One of London’s biggest hospitals has ordered a rabbi to remove a nine-foot menorah from its main entrance, just one week after granting permission for it to go on display.
The Royal Free Hospital in Hampstead told Rabbi Yossi Simon of Lubavitch outreach organisation Tzivos Hashem, which displays menorahs across London at this time of year including those in Golders Green and at Alexandra Palace, to remove the festive candelabra on Wednesday.
A Royal Free Hospital NHS Trust spokesperson told the Jewish News: “A genuine mistake was made in authorising the menorah to be erected in the hospital’s main entrance.
“It was allowed by someone who is not fully aware of the trust’s usual practice that public areas in the hospital are used to support the work of the hospital.”
The spokesperson for the hospital, which has a holiday tree on display outside the main entrance, added: “We would like to apologise for the error and for any disappointment caused.
“The trust is fully aware of the importance of faith for many of our patients, staff and visitors, which is why we have a facility for religious observance in a multi- faith chapel. Our Jewish chaplain has arranged for candles to be lit in the chapel, as is our normal practice.”
She added: “Our hospial’s tree is part of the celebration of the holiday which many people of different faiths celebrate. There is a place for religious observance within the hospital.”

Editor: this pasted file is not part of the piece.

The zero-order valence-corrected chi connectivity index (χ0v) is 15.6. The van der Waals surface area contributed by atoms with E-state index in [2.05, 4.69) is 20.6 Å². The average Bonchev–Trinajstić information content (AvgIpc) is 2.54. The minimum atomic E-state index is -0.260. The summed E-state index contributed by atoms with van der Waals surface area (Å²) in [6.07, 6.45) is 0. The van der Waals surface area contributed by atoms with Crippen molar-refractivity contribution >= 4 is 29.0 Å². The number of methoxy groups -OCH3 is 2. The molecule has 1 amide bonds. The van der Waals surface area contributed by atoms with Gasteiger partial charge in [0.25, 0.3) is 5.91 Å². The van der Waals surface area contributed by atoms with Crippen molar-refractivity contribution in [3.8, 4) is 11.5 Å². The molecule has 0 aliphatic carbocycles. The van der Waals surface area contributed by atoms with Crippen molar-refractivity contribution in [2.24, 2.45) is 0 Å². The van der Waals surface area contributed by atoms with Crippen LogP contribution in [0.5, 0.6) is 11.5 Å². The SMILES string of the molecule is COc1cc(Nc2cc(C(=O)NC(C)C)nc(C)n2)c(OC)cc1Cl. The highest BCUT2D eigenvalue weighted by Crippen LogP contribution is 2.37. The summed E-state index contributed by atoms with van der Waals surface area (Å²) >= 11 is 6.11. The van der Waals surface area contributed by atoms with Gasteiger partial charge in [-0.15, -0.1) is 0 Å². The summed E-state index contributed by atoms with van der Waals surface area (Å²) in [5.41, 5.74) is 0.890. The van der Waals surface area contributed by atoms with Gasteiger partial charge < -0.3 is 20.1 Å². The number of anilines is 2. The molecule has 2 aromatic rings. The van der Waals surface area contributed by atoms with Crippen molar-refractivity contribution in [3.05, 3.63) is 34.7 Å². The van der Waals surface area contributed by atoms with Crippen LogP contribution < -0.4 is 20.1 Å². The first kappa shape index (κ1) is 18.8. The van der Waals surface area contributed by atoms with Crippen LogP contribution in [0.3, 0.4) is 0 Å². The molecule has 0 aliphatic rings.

Chanie Simon, wife of Rabbi Yossi Simon, said: “I don’t agree that everyone celebrates the Xmas holiday and that Chanukah is less significant. When my husband put the menorah up, many people, Jewish and non-Jewish, seemed happy that it was there.”
Jon Benjamin, chief executive of the Board of Deputies, said: “I don’t think many people would expect to see a chanukiah alongside Xmas decorations, although such a display would be entirely unremarkable in the United States. What is more regrettable is why the Royal Free needs to characterise the citing of a chanukiah as a mistake and an error when it isn’t something that should trouble anyone.”
Meanwhile, Prime Minister David Cameron sent a personal Chanukah message to the Jewish community. He said: “I pass on my very best wishes to the Jewish community here and around the world for a happy and peaceful Chanukah.”
Labour leader Ed Miliband also entered into the festive spirit. He said: “Best wishes to British Jews for a happy Chanukah this week, from my family to yours, and to the millions of people all over the world enjoying this ancient and enduring holiday.”